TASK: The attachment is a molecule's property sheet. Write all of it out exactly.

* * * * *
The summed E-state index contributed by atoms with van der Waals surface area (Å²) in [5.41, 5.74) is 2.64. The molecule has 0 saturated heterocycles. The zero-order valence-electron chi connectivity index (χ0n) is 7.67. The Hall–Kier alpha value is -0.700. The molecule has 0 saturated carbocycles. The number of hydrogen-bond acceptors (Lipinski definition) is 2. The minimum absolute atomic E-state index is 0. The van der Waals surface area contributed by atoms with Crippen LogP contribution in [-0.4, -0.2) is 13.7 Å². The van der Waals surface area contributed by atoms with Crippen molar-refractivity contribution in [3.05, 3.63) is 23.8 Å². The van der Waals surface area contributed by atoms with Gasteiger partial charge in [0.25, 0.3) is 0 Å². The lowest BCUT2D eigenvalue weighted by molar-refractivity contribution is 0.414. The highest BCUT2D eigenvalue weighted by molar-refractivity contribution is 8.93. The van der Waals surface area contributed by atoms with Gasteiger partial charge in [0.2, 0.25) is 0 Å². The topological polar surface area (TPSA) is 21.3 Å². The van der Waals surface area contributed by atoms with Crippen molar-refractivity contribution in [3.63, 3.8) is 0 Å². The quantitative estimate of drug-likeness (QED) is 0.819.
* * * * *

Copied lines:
The summed E-state index contributed by atoms with van der Waals surface area (Å²) in [5.41, 5.74) is 2.64. The molecule has 0 saturated heterocycles. The zero-order valence-electron chi connectivity index (χ0n) is 7.67. The Hall–Kier alpha value is -0.700. The molecule has 0 saturated carbocycles. The number of hydrogen-bond acceptors (Lipinski definition) is 2. The minimum absolute atomic E-state index is 0. The van der Waals surface area contributed by atoms with Crippen LogP contribution in [-0.4, -0.2) is 13.7 Å². The van der Waals surface area contributed by atoms with Crippen molar-refractivity contribution in [3.05, 3.63) is 23.8 Å². The van der Waals surface area contributed by atoms with Gasteiger partial charge in [0.25, 0.3) is 0 Å². The lowest BCUT2D eigenvalue weighted by molar-refractivity contribution is 0.414. The highest BCUT2D eigenvalue weighted by molar-refractivity contribution is 8.93. The van der Waals surface area contributed by atoms with Gasteiger partial charge in [0.2, 0.25) is 0 Å². The topological polar surface area (TPSA) is 21.3 Å². The van der Waals surface area contributed by atoms with Crippen molar-refractivity contribution in [3.63, 3.8) is 0 Å². The quantitative estimate of drug-likeness (QED) is 0.819.